Sexuality and Gender

Should We Ban Conversion Therapy?

Author Alan Shlemon Published on 05/01/2015

When Joshua Alcorn turned 14, he told his Christian parents he was a girl named Leelah. Three years later, he stepped in front of oncoming freeway traffic and killed himself. Many people in the media blamed his parents. They said his family resisted Joshua’s new female gender, denied his request for a sex-change operation, and forced him into “conversion therapy.”

His suicide prompted a petition to ban attempts to change gender identity or same-sex attraction. California, New Jersey, and Washington D.C. have already passed laws against this therapy for minors. Even the President of the United States now supports a ban on conversion therapy. The problem with the current national discussion, though, is the lack of clarity and nuance on a very important topic. No one is defining terms.

The terms “conversion therapy” and “reparative therapy” are used as general terms to refer to all attempts to change one’s sexual orientation. This is incorrect.

Reparative therapy, in particular, is not a general term. Rather, it’s a specific type of therapy performed only by specialized clinicians. Most Marriage and Family Therapists (MFTs) are not trained in reparative therapy. In fact, very few people know how to practice it. For several years now, I’ve met many therapists who are qualified to use it and their clients who have benefited from its effectiveness. They were not harmed, but rather experienced healing and wholeness.

Part of reparative therapy’s bad press stems from its name. It sounds like the therapist is repairing or fixing the client. The truth is almost the opposite. “Reparative” is not a reference to what the therapist is doing, but to what the homosexual is doing. Homoerotic urges are a subconscious attempt by the homosexual person to repair unmet psychological needs. In other words, the homosexual drive is a reparative drive. A reparative therapist, then, is a clinician who recognizes this condition and helps the homosexual heal his emotional or psychological wounds. Oftentimes, same-sex attraction diminishes as a result of that restoration.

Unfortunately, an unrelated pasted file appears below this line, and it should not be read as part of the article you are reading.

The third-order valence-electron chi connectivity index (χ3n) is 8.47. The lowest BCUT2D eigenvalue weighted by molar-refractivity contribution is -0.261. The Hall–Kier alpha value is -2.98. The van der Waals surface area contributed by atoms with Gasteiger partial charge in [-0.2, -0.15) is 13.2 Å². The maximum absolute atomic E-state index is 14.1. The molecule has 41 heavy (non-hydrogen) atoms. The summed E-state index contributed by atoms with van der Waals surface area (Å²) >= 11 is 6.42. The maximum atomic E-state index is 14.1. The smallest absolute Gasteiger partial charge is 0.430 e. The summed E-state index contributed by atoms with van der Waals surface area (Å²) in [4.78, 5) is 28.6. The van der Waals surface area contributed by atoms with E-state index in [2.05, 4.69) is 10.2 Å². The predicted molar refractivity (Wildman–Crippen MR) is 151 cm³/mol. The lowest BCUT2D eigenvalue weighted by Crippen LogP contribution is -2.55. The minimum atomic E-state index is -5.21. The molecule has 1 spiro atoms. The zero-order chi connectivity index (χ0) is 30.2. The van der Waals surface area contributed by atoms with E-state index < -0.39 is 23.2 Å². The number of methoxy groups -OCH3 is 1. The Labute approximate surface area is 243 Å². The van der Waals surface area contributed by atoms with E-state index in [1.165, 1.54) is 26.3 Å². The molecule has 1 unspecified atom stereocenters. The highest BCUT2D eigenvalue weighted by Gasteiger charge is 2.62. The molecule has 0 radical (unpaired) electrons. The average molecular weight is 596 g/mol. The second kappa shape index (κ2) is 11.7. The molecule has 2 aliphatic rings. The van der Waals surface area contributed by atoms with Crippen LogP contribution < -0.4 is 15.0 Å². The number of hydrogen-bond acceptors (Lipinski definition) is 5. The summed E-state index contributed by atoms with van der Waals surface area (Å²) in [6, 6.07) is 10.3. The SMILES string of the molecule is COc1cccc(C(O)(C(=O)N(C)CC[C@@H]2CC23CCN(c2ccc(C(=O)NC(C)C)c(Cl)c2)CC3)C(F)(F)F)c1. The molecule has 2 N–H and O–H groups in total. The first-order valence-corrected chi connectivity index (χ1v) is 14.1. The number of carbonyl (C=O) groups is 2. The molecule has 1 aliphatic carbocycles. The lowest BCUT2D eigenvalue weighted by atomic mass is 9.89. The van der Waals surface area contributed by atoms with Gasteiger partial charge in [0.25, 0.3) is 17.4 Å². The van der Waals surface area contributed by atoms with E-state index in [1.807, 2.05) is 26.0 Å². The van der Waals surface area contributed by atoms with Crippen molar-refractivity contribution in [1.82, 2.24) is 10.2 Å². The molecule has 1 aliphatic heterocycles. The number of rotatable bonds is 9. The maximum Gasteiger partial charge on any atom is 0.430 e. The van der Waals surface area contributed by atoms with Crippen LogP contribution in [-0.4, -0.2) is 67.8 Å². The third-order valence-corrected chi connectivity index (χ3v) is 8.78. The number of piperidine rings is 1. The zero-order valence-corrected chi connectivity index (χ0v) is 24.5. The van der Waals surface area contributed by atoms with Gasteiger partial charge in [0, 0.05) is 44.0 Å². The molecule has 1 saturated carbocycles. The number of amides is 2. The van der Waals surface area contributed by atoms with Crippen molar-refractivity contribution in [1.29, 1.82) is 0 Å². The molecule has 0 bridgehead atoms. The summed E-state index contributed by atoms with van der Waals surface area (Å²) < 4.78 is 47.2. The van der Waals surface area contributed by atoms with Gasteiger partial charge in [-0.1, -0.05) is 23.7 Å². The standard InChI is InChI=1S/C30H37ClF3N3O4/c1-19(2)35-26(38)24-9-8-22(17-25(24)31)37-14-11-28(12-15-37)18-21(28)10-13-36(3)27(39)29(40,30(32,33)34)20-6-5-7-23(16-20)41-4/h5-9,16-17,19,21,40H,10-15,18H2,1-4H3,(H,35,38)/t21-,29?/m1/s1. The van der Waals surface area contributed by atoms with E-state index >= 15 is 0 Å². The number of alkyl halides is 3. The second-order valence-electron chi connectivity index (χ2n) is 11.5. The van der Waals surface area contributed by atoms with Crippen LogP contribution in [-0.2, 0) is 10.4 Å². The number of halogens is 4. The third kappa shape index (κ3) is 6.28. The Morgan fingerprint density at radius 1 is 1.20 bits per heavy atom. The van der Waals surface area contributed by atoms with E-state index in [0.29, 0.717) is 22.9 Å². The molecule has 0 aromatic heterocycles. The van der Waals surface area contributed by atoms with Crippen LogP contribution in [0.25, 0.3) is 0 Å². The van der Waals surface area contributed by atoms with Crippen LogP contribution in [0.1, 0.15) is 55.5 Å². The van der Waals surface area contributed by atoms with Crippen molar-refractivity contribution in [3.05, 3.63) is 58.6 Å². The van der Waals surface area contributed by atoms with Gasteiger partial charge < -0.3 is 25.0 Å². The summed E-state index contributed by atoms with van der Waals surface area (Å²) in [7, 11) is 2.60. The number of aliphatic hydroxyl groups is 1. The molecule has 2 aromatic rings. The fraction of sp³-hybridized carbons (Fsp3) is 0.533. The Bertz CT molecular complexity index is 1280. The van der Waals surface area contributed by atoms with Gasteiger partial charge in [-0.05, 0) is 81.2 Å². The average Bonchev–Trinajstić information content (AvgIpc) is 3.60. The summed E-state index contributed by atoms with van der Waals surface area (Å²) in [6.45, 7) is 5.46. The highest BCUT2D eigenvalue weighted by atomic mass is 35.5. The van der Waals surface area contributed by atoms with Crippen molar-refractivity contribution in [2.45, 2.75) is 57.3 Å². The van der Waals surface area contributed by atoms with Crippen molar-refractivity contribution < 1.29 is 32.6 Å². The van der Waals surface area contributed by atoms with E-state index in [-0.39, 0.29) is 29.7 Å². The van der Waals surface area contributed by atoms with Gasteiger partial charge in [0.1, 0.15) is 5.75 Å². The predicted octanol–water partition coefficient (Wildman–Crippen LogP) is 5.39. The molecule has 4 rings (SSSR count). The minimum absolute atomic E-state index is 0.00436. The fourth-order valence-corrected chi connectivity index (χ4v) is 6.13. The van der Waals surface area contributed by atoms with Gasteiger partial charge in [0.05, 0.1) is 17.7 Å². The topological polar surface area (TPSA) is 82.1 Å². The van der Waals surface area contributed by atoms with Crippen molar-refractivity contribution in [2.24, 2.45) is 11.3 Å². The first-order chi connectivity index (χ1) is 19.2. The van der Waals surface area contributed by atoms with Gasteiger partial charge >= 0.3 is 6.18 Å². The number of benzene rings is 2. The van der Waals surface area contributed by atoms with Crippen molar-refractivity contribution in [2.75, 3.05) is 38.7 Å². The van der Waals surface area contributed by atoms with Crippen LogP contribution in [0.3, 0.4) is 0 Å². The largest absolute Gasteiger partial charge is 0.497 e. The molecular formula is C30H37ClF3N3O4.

The problem arises when genuine reparative therapy is lumped together with all attempts to change one’s sexual orientation—whether legitimate or illegitimate.

For example, former Christian singer Vicky Beeching recently said she tried to “‘pray the gay away’ and ended up in a hospital bed.” She asked her youth group to pray for her same-sex attraction to go away. According to her story, the prayers didn’t work and that’s what caused her so much distress that she became ill. Others with same-sex attraction have sought pastoral counseling, shock therapy, and even drugs to no avail. People mistakenly believe these methods are types of reparative therapy (when they’re not) and consequently dismiss them as ineffective and dangerous.

That’s why when you hear people mention “reparative therapy,” “conversion therapy,” or “praying the gay away,” they’re almost certainly not referring to bona fide reparative therapy. How do I know? Because when they describe the “therapy,” it sounds nothing like it.

For example, the White House website says conversion therapy “is a practice in which doctors try to convince LGBTQ+ people to change their sexual orientation or gender identity.” Real reparative therapy is never coercive. In fact, it can’t work unless the therapist and client work together towards objectives defined by the client. The children reportedly dragged to therapy by their parents must have been taken somewhere other than to a reparative therapist.

White House staffer Jay Davis, in a video condemning all methods of changing sexual orientation, said, “Imagine if you...were told everything you believe about your gender is wrong. The person you feel yourself to be—you’re incorrect about that. That’s essentially what we’re doing with conversion therapy.” Again, reparative therapists don’t demean their clients. Many times they will treat a client’s other concerns (e.g., depression) even if the client doesn’t want to diminish same-sex attraction.

Attempts to ban “conversion therapy” would end genuine reparative therapy and possibly other types of legitimate clinical work. This would prevent clinicians from continuing to help men and women with unwanted same-sex attraction.

Hopefully, this clarifies the controversy so you won’t be misled by what you read or hear. You’ll be able to discern truth from error.